The thing about marathon training is that there are no guarantees. You can complete all the workouts on your training schedule, eat well, cross-train, plan every detail of your trip to the start line and things can still go wrong. You can catch flu, fall and break your leg, get buried by work projects or have a car accident en route. And that's just the obvious stuff.
Maybe you picked a training plan that was too ambitious given your current level of fitness. Or you picked on that wasn't ambitious enough. Or maybe those shoes you thought were perfect in the store make your feet cramp after 20k. Or maybe you chose the wrong outfit for the weather. Or maybe your luggage didn't arrive and you have to buy new shoes and running clothes at the last minute. Or maybe that old injury you thought was healed flares up again 37k into the race. It's crazy-making thinking of all the things that can go wrong when you've invested so much time and energy in training for a race.
I thought I'd have my anxiety under control this time around. After all, nothing about marathon training is new to me. This is the 10th time I've done it and I've experienced pretty much everything before - the long slow weekend runs, tough tempo workouts, gut-churning hill repeats, the careful orchestration of work and social commitments to make time to prepare for and recover from each workout, weather and travel challenges. So, with just five weeks to go, why do I feel so stressed?
In the first place, because it's been more than two years since I last trained for a marathon and it turns out I'd forgotten how hard it is. Or maybe it just feels harder because I'm that much older. Whatever the reason, I'm finding it tough to stick to my plan. A big part of me wants to forget it and run a half marathon instead - or skip Calgary all together. I'm tired of having sore legs, tired of having to pay such close attention to my diet and sleep schedule, and tired of feeling tired all the time. I just want it over already.
Second, I'm not certain the training's paying off. Sure, I've finished almost all my planned workouts, but it doesn't seem like I'm getting much stronger or faster. Yesterday, I did a 31k run - my third 30-ish km run in four weeks - and it felt every bit as hard as the previous two. Shouldn't my legs feel more comfortable running that distance by now? How in the hell am I going to run 42.2k in five weeks' time when 31k felt so hard yesterday? Even after a good night's sleep, running another 9k this morning felt brutal.
Third, I'm beginning to think the new shoes I bought a few weeks ago aren't going to work for me. I'm still breaking them in so it's hard to know for sure but it seems they may be causing my right foot cramp up. I hope I'm wrong. Time is running out to find new ones and get them nicely broken in before the race.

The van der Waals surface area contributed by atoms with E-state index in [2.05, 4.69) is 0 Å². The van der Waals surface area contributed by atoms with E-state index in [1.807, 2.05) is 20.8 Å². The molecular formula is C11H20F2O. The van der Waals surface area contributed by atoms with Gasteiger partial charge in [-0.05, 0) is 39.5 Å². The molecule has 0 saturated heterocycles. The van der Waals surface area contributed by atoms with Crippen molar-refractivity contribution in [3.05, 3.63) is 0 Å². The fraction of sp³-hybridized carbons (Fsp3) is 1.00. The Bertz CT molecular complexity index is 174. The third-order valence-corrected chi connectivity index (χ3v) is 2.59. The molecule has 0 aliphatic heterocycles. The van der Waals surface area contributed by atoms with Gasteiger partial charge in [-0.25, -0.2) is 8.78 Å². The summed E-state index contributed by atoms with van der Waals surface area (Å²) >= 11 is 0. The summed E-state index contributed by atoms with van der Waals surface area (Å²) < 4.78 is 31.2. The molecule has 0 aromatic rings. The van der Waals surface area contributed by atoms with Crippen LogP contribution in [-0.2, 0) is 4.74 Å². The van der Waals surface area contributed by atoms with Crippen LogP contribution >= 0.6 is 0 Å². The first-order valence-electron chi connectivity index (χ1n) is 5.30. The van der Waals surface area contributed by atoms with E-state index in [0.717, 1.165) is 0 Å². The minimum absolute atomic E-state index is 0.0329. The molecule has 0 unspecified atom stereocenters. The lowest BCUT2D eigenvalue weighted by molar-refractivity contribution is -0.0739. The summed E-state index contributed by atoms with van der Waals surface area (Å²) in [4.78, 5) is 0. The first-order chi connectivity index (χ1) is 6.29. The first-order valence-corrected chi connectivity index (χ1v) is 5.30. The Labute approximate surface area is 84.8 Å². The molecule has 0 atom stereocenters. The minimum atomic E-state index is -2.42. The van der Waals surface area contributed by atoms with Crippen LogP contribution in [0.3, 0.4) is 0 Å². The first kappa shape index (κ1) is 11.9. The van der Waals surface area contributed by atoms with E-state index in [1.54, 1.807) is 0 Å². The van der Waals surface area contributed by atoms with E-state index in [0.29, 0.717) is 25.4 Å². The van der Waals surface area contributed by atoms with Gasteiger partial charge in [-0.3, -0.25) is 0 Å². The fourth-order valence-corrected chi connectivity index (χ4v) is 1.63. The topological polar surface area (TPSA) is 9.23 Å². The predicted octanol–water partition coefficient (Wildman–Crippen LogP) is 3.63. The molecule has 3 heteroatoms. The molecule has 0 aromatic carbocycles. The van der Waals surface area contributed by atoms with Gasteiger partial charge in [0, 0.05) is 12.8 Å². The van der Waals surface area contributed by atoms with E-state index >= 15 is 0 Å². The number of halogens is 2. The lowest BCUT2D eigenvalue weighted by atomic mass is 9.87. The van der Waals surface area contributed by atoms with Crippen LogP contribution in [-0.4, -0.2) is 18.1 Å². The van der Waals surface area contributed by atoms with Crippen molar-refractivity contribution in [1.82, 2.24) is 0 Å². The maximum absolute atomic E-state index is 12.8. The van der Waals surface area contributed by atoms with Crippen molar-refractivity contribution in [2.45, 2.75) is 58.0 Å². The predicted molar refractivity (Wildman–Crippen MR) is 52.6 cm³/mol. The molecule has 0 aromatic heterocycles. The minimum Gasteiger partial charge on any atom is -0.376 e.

Finally, I'm anxious about running at altitude in temperatures I'm not used to. Calgary is 1000 metres above sea level and it's been unseasonably warm in recent weeks. If that trend continues, I'm in deep trouble. I've been overdressing for my runs in an effort to acclimatize to running in the heat but it's not the same and I know it.
So, here I am five weeks out and I'm a basket case. Last night, I woke up around 3:00 am, my legs sore and achy from my long run, mind spinning through all the stuff I need to do before I head west, and all I wanted was to give up on the whole idea and stay home. Never mind the hundreds of hours I've devoted to training. Never mind disappointing friends and family I planned to visit. Never mind the cost of cancelling my ticket and forfeiting my race registration. Never mind giving up my goal of completing 10 marathons before my 55th birthday. Fear and doubt overwhelmed me. "Sorry", I thought, "but I'm just too old, tired and scared for this."
As I sit by the fire tonight, thinking about the last few weeks of training and considering my options, the situation appears less grim. It's true that my long runs feel hard. They're supposed to. That's the point. To teach my body to run even when it's tired and hurting. The fact is I have gotten stronger over the past few months. This week I noted that my 8k midweek run is starting to feel relatively easy - certainly much easier than it did three months ago! - and hill repeats feel more satisfying than exhausting - signs that the hard work is starting to pay off.
For now, I need to relax, and stick to the program. With a few more weeks of intense training, my body should be ready to go the distance (albeit slowly), and I'll have plenty of time during my taper to sort out logistical details and come up with strategies for dealing with things that can go wrong before and during the race. I just have to trust in the training, and do what I can to arrive at the start line healthy and uninjured.
What about you? How do you know when your training is paying off? How do you manage fear and doubt in the weeks leading up to a goal race? What do you worry about most as race day approaches? How do you prepare mentally for a long race?
Happy running and writing, friends!